August 29, 2011 § 3 Comments
Fashion’s conflicted love affair with Africa is on again. Louis Vuitton featured cobalt and berry Masai prints for its S/S 12 menswear show last June, while Thakoon fused Victorian tailoring with traditional East African patterns for F/W 11. Critics unanimously exalted both collections. Nicole Phelps of Style.com hailed Thakoon’s showing as “his freshest, most alive collection in a while,” and The New York Times Magazine proclaimed Louis Vuitton as the “winner” of Paris Fashion Week for menswear S/S 12.
Sure, the clothes were beautiful, as they tend to be from practiced and esteemed labels like Louis Vuitton and Thakoon. But the use of African aesthetics for the financial and cultural benefit of the West conjures a host of unanswered questions: Is this practice exploitative? What image of Africa does it create in the West? Should designers give back to the communities from which they benefit?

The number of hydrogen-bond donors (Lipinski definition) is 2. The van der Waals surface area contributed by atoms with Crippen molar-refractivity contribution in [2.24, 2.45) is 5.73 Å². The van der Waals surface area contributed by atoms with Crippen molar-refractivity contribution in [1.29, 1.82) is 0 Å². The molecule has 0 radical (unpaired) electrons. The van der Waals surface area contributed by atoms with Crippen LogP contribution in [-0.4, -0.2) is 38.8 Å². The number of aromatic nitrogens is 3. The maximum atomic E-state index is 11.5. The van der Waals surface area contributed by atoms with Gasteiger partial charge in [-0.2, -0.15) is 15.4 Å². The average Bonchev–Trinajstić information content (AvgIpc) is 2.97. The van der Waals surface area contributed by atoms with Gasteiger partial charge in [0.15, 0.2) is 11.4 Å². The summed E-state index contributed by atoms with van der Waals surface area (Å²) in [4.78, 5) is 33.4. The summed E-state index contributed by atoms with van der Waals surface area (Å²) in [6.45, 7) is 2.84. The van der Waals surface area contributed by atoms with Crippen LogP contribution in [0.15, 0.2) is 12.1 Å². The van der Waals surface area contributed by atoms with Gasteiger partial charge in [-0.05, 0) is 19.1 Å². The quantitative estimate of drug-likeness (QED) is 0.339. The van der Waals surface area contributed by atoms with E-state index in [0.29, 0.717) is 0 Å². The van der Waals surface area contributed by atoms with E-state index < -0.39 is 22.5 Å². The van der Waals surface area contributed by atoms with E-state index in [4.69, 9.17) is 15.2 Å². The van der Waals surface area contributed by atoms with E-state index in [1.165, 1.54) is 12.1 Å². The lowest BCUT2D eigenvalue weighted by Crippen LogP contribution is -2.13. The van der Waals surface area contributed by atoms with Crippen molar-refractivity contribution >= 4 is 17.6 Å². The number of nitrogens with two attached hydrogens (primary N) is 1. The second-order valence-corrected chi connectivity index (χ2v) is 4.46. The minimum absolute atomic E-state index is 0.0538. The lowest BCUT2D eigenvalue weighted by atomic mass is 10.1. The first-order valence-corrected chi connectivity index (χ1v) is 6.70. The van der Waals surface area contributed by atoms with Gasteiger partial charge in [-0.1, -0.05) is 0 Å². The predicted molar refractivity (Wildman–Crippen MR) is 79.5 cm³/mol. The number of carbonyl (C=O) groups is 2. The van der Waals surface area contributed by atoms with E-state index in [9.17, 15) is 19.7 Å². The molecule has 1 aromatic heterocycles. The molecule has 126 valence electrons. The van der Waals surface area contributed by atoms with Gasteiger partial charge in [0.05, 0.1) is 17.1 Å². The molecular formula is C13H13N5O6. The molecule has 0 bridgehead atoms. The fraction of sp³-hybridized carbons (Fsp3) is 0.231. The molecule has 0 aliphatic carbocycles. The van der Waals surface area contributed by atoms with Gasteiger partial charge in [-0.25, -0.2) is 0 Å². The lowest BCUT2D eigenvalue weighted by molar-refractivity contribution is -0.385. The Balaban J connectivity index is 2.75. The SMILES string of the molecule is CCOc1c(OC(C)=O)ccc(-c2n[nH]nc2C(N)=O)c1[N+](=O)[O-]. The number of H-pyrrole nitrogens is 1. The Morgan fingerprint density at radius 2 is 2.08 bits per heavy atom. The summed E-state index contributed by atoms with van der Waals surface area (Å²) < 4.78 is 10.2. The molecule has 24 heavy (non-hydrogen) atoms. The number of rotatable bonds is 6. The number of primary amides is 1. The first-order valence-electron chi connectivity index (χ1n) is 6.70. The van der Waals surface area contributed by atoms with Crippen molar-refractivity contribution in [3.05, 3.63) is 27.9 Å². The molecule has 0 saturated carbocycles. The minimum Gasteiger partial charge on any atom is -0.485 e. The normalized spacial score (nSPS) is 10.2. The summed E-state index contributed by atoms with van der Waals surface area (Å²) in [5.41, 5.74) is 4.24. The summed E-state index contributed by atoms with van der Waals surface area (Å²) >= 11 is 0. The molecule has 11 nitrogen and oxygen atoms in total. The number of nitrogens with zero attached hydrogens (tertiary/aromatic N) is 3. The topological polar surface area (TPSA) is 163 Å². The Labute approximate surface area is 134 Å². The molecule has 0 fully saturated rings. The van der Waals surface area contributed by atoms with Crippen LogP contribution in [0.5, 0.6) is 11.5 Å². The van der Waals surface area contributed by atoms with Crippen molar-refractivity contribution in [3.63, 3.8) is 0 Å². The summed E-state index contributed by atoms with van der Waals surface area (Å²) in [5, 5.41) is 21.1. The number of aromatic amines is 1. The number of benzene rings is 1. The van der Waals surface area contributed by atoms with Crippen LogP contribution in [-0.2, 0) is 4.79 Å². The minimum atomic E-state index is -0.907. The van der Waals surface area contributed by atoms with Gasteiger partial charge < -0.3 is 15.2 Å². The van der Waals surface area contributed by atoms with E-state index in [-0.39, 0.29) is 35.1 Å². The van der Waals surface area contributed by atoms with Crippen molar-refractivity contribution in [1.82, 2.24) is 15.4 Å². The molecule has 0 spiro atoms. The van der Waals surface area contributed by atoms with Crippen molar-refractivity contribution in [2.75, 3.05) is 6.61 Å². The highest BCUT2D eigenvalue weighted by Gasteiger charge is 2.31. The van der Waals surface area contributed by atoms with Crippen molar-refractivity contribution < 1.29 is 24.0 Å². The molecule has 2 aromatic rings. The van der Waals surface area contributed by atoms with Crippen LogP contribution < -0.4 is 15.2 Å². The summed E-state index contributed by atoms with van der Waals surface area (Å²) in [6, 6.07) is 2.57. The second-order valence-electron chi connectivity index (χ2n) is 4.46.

Africa has served as inspiration in Western fashion and more expansively, Western visual culture, for decades. In 1907, Pablo Picasso painted two women with African masks for his magnum opus Les Demoiselles d’Avignon. More recently, in 1997, John Galliano featured a series of reinterpreted Masai warrior costumes for his debut couture collection at Dior. Over a decade later, for Dior’s S/S 09 show, he styled his models with vase-like hair resembling ancient Congolese head dresses. And in a similar vein, Jean Paul Gaultier used African hunter shields, African carvings, the patterns of Masai beading as the inspiration for his Spring 2005 couture collection.